A freshman college student at University of Maryland has died of adenovirus, the virus that has killed 11 immunocompromised children at one New Jersey care facility.
Olivia Paregol, 18, suffered from Crohn’s disease and was diagnosed with pneumonia on November 9.
She developed the respiratory infection as a complication of a particularly severe strain of adenovirus, a common illness from which most people recover on their own, but that can prove deadly for those with weakened immune systems.
After nearly a week fighting for her life in an intensive care unit, Olivia died on Sunday.
Though she’d been seriously ill, Olivia was not tested for adenovirus until another student was diagnosed with the virus, and her father, Ian, told WJLA that the school did not announce cases to families or the student body.
As her family and the University of Maryland grieve the loss of the young woman, they warn that five others have been diagnosed with adenovirus, and that illnesses should be taken seriously.
Olivia Paregol, 18, contracted adenovirus while attending University of Maryland and undergoing treatment for Crohn’s disease. The college freshman died of the virus on Sunday
Adenovirus comes in more than 100 different strains.
Like most viruses, some types can infect humans, while others cannot, some will cause nothing more than a common cold, while others can be pernicious.
The worst strains of a respiratory adenovirus infection can masquerade as the flu and its symptoms – sore throat runny nose, fatigue, fever, chest congestion and cough – may be every it as miserable.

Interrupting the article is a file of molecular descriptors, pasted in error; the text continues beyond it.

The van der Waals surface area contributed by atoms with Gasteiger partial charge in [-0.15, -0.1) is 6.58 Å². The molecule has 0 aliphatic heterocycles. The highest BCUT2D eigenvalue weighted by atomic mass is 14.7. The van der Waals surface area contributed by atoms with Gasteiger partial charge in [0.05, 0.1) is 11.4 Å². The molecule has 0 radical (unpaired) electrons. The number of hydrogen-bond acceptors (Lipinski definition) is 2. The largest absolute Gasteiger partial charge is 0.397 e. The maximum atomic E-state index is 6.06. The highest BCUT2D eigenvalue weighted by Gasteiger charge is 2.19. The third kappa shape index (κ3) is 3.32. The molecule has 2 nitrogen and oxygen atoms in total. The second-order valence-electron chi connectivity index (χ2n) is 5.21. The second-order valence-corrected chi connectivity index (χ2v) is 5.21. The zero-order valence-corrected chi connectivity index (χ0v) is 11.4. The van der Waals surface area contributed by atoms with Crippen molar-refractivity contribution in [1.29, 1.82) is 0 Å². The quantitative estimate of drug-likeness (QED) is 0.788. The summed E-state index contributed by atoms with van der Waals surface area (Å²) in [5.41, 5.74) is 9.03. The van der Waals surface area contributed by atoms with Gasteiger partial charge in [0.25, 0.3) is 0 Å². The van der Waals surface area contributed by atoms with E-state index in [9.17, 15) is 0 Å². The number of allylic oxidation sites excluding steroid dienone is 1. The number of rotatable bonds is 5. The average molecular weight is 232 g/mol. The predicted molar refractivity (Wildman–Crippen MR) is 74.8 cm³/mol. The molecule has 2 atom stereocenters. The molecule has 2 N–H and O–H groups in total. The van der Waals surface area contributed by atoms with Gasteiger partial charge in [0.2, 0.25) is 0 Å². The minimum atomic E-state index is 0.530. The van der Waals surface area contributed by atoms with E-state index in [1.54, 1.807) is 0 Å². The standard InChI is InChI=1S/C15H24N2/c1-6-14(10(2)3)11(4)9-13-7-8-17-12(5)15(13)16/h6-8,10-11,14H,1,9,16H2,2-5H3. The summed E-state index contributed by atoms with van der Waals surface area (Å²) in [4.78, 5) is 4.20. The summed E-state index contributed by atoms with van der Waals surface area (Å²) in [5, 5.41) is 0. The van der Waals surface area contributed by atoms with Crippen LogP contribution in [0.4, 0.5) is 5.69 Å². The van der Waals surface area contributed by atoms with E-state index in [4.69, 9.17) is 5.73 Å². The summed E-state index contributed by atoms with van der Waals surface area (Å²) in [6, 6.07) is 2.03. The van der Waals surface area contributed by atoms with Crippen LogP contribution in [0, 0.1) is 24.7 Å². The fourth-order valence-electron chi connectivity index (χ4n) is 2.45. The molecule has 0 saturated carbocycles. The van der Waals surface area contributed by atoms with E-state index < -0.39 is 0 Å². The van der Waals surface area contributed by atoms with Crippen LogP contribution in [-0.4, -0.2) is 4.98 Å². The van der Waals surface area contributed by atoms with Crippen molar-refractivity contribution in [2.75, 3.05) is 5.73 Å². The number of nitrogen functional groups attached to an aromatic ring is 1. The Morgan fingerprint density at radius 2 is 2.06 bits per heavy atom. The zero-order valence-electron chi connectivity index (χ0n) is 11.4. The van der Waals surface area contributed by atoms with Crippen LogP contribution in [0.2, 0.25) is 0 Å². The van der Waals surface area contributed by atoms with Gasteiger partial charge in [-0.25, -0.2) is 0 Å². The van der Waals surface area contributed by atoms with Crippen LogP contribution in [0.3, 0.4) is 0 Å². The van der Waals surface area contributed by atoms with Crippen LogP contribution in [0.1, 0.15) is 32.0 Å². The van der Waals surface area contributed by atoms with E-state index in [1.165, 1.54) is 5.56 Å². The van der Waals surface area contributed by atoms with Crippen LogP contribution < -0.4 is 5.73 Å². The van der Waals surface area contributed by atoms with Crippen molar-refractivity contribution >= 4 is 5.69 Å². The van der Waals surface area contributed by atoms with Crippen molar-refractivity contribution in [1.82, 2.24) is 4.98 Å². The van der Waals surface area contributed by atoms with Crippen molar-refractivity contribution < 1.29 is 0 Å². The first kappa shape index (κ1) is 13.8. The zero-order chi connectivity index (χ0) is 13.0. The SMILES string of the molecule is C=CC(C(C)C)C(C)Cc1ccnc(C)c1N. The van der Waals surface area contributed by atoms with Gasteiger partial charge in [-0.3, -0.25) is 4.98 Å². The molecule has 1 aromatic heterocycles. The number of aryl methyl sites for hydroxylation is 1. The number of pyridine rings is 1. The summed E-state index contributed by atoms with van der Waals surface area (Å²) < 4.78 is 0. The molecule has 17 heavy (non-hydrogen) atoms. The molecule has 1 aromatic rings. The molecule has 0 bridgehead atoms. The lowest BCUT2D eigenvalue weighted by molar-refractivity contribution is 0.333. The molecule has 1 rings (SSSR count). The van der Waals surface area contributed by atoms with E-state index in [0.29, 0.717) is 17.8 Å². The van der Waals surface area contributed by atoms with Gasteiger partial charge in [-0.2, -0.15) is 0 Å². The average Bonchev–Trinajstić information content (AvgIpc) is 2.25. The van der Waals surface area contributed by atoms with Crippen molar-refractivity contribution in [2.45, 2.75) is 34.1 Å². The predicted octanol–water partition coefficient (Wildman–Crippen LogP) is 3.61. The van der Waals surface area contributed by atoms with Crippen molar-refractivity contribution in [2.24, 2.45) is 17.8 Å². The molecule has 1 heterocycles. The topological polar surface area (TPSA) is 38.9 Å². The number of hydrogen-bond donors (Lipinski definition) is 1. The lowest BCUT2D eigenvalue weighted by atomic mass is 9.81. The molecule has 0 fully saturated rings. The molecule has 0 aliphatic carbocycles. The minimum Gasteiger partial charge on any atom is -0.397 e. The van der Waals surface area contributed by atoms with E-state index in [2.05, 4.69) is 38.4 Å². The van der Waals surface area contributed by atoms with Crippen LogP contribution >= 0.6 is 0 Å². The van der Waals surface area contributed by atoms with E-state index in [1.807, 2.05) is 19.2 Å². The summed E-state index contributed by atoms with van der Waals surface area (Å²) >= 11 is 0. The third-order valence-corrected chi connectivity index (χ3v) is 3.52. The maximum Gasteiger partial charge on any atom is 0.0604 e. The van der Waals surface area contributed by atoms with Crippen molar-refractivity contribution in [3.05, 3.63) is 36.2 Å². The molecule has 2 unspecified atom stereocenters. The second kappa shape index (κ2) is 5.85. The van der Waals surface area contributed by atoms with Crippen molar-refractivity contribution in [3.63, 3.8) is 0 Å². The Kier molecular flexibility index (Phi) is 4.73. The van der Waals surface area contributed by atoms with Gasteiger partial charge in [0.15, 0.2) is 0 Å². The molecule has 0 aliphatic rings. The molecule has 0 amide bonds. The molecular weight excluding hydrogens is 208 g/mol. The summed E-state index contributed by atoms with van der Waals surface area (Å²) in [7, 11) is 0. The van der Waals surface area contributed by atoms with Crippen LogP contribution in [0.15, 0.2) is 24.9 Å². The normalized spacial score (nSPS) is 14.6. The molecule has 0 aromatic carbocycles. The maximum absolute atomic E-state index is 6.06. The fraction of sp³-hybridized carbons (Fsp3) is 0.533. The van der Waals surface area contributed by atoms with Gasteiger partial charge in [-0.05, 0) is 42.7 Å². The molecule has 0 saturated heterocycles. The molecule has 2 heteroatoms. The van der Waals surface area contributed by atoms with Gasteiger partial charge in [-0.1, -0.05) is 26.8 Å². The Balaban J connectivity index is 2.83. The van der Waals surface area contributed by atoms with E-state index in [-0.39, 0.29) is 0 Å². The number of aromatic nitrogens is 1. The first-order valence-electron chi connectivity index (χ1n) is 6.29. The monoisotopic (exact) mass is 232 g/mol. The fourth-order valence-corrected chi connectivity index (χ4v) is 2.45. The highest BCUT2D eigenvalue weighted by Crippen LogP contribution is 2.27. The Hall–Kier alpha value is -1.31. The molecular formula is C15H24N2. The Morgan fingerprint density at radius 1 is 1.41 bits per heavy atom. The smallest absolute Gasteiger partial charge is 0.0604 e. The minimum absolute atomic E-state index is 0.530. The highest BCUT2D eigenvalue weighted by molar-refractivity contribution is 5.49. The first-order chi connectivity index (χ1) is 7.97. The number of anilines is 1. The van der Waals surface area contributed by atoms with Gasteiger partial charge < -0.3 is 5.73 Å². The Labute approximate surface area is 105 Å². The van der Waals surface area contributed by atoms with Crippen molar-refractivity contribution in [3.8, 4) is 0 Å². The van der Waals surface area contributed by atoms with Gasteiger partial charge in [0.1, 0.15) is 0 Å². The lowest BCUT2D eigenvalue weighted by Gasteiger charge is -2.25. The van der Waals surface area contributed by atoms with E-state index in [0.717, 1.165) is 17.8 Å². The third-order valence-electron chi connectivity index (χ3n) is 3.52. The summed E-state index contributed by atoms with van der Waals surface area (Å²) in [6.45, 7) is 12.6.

But even then, the illness is rarely life-threatening. It typically only endangers very young children and the elderly.
A compromised immune system, however, can change everything.
Olivia was thriving in her first year at University of Maryland, but all the while she was fighting Crohn’s disease.
Crohn’s is an autoimmune disease that causes the body to make misguided attacks on its own healthy bacteria and tissues. The result is chronic inflammation of the digestive tract.
The condition cannot be cured, but may be managed with steroids or drugs to suppress the immune system.
It is unclear if Olivia was receiving either of these treatments, though ABC reported that she was being treated for Crohn’s.
The University of Maryland (pictured) announced Tuesday that five other adenovirus cases have been diagnosed. Olivia’s father alleges the school knew Olivia’s diagnosis before she did
Courtesy of WJLA
She apparently contracted adenovirus while being treated, and her father told WJLA that his daughter had had continuous problems with mold in her dorm room.
‘She definitely appeared to be getting sicker and sicker,’ Ian told WJLA.
In its Tuesday announcement of an adenovirus death to the University of Maryland community, the school said it was first aware of an ‘isolated case’ of the viral infection, though it isn’t clear if that referred to Olivia.
At least one of the infections was discovered to be from strain 7 of the virus, one of the most savage and dangerous forms.
University of Maryland said it had been ‘closely monitoring’ the school for infections and coordinating with area health systems and officials.
But Ian did not feel adequately in the loop about the outbreak or his daughter’s condition.
‘I was told there were two students with the virus when I called to figure out what my daughter had, which means they knew it before my daughter,’ he said.
‘It was the worst nightmare that a family or certainly a parent can have to endure.’